In case you didn’t know, Capture One Pro supports the use of styles; pre-set adjustments that you can apply to your images. With the click of a button, you can have your photo immediately stylized with very complex and complete adjustments. That’s a real time saver. While you can make your own presets, a company, Capture One Styles, has already made 225 of these styles for you. They aim to emulate, or replicate, the look and feel of old films from companies such as Polaroid, Fujifilm, Ilford, Kodak and Agfa.

Two sets exists; the Original Film Styles Set and Film Styles Extended Set. The first one, which the one I got to try, is composed of 100 styles, 58 of which are colour films and the remaining 42 are B&W films. The second set is made of 70 new colour presets, 30 new B&W styles and another 25 styles that are made to emulate film grain. These are meant to be added to any of the 200 other presets of as a standalone preset to your image. The Film Styles Extended Set retails for $69.95 US and the Original Film Styles Set is $49.95 US (and you can get an even lower price by sharing a link on social media. This will take 10% off your purchase).

The Website

Before we get started, I’d like to comment a bit on their website. It is captureonestyles.com and it provides you with all the info you need to fully take advantage of the packs of film. There’s a very clear and helpful tutorial for downloading and installing the presets onto your computer that shows you two ways to do so and a walk-through video that explains how the styles work and how to use them. There are also numerous before-and-after examples as well as FAQs, complete lists of the films included and a few photographers reviews. The layout is really nice and well understandable though the pages a bit a long.

The Styles

First of all, you need to have the Styles and Presets tab open. Then just hover over a preset and your image will change instantly. When you have found a style you like, you can just click on it and the adjustment will be applied. From there, you can tweak them a little more to get just the right look. I believe that every image is different and, thus, needs to have different settings. In that sense, the styles, to me, provide a ground base for further improvements. What I like about the presets is that they are not overdone. You know, they’re not your typical Instagram filters with very aggressive adjustments. Also, I like my B&Ws to be contrasty and thick and some style such as 017 Ilford Delta 3200 V2 or 032 Kodak T-MAX 400 provide just that, which is really nice. Furthermore, I appreciate the fact that all the styles are very much organised into the B&W Film Styles and Colors Film Styles folders with their numbers and descriptive names. Yes, there is no way to emulate film grain in the Original pack but you can add it manually yourself using the Film Grain panel in Capture One or with the Extended pack. That doesn’t really bother me. Now, if someone were to ask me if I prefer the colours or B&W variants, I’d say that I prefer B&W because it seems to me that there are a lot of images with the colours’ feel out there. The final thing I want to say is that these are not for modern, bold and minimalist product and still life photography. And that makes sense; the styles’ missions is to replicate old photographic films and that’s pretty much the opposite of today’s product photography. I don’t use them for that but rather for other types of photography such as event and Apple Store photography.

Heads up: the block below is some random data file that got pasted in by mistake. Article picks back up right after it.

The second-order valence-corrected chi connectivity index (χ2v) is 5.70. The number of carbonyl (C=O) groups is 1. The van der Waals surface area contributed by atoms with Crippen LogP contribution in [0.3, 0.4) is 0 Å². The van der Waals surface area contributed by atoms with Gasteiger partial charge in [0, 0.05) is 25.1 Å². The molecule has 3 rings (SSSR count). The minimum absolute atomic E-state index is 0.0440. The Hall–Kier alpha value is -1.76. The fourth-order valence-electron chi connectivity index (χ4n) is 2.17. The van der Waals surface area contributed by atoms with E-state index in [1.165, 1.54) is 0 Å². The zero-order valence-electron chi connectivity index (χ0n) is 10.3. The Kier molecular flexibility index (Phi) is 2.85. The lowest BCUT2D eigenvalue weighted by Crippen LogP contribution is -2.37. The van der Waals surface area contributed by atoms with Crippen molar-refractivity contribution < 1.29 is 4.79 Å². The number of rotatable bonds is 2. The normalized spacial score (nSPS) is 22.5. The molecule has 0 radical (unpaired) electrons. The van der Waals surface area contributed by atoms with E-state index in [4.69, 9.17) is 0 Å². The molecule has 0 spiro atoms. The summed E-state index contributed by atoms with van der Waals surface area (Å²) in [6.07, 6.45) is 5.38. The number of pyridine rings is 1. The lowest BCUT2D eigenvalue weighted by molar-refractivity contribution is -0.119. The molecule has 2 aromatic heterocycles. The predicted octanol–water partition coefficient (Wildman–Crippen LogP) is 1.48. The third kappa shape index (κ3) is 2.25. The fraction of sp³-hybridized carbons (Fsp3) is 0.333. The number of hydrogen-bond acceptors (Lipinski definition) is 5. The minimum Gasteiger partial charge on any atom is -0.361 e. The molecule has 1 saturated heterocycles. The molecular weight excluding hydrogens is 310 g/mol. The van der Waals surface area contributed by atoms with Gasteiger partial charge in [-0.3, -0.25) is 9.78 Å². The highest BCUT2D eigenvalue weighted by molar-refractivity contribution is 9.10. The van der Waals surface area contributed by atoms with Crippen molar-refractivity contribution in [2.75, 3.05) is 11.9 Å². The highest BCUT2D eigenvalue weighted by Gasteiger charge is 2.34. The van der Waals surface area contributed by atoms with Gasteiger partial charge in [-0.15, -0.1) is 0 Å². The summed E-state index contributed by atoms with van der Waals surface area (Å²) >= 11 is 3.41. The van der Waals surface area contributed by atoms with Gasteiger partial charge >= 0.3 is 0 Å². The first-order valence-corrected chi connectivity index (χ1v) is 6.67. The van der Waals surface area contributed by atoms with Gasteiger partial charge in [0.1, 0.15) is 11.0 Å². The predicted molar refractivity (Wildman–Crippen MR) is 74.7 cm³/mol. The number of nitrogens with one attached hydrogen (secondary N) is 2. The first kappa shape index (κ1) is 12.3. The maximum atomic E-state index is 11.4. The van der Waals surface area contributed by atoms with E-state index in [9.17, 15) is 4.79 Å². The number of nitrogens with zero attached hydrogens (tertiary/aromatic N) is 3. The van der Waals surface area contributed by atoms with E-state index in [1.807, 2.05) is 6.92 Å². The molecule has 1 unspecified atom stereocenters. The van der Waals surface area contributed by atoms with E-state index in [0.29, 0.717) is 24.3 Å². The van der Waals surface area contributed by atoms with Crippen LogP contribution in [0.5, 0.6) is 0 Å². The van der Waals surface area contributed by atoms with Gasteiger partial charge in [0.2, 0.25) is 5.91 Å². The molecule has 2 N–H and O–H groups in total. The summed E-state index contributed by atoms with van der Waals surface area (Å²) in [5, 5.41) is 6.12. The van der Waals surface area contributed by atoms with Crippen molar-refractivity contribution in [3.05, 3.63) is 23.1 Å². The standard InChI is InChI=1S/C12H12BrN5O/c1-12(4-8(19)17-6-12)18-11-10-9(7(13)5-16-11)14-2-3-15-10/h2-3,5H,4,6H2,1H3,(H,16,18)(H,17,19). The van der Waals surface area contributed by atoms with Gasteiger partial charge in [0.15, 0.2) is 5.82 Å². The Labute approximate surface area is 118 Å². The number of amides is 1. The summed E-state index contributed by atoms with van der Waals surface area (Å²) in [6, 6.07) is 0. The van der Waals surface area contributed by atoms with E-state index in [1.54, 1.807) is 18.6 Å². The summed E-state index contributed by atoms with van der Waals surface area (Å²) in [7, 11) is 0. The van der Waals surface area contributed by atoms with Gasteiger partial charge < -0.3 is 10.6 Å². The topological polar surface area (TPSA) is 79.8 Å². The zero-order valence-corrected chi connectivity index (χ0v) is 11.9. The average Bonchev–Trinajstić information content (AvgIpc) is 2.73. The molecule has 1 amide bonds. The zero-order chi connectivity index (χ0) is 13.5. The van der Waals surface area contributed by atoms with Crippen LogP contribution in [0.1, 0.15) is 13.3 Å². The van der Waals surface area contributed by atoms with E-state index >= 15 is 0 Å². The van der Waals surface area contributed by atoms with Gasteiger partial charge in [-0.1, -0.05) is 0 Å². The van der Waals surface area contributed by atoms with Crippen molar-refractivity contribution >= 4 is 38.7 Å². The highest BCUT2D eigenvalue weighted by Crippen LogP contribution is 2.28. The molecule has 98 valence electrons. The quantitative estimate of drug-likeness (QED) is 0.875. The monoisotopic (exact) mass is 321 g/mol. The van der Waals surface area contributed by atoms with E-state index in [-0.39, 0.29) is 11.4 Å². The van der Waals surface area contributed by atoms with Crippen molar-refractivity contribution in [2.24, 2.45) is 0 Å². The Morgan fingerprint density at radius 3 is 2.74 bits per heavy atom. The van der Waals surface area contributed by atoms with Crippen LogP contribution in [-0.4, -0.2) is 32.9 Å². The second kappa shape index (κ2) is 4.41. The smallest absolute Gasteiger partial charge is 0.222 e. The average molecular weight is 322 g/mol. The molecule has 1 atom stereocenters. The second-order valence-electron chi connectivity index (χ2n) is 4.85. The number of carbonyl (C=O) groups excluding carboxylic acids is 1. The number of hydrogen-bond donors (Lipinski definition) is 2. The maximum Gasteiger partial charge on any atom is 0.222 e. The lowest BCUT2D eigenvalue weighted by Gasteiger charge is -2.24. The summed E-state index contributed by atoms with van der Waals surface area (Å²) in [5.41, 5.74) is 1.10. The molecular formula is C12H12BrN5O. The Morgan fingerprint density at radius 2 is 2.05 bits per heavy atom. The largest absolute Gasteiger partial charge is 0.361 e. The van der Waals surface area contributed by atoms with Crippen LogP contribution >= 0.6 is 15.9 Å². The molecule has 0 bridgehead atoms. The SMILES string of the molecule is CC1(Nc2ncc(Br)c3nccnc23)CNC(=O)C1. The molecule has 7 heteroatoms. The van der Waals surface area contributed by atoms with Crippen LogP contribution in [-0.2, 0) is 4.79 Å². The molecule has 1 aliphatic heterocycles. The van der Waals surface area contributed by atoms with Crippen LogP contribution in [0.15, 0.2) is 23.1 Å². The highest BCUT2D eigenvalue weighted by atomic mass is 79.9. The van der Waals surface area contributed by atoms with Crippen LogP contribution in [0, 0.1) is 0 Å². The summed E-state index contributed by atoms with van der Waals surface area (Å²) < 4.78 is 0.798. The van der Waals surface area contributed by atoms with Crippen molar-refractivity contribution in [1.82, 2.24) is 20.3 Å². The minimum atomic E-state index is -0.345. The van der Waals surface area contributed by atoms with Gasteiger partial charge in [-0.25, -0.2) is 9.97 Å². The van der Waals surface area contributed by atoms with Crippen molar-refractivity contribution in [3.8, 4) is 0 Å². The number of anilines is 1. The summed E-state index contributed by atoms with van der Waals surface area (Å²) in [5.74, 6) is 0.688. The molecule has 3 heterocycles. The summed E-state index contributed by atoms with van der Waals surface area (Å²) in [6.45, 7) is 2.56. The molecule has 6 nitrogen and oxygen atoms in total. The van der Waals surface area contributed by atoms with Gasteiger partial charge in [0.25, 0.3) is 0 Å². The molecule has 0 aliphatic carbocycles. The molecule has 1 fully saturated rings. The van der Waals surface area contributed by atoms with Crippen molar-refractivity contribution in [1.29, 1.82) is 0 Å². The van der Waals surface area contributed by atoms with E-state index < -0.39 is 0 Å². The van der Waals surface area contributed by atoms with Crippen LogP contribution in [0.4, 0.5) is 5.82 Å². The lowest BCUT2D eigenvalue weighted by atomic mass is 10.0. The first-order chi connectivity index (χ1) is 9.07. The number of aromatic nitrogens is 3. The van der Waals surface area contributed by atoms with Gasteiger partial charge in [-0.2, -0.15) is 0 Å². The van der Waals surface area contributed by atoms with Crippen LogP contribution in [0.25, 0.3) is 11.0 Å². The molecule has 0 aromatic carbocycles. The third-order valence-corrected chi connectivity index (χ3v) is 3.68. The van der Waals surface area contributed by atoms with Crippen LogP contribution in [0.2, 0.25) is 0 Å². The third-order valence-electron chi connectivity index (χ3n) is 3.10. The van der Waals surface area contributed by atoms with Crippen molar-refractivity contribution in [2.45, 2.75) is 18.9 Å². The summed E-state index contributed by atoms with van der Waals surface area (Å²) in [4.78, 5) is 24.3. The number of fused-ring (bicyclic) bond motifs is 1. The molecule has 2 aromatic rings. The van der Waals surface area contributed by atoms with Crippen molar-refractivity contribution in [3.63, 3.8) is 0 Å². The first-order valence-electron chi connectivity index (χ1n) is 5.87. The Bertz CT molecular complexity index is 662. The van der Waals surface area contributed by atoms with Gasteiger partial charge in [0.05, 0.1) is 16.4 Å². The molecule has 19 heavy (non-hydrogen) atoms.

If you’re coming from Lightroom to C1P, you’re probably a bit stunned by the amount of presets that exists. The market of presets for Lightroom is filled and saturated with big players such as VSCO. On the other hand, there is far from that many for Capture One Pro. I’m pretty sure that Capture One Styles is the only player in the Capture One sphere. So, if you’re looking for speeding up your workflow or just simply adding more options to it, you definitely can’t go wrong with Capture One Styles. You can download five trials from the original set and another five plus two film emulations from the second pack (they work on Mac and Windows and Capture One Pro 6, 7 and 8 without an issue).

Have you tried these styles? Do you like them? What your opinion? Let us know in the comments below!

Cheers,

Tristan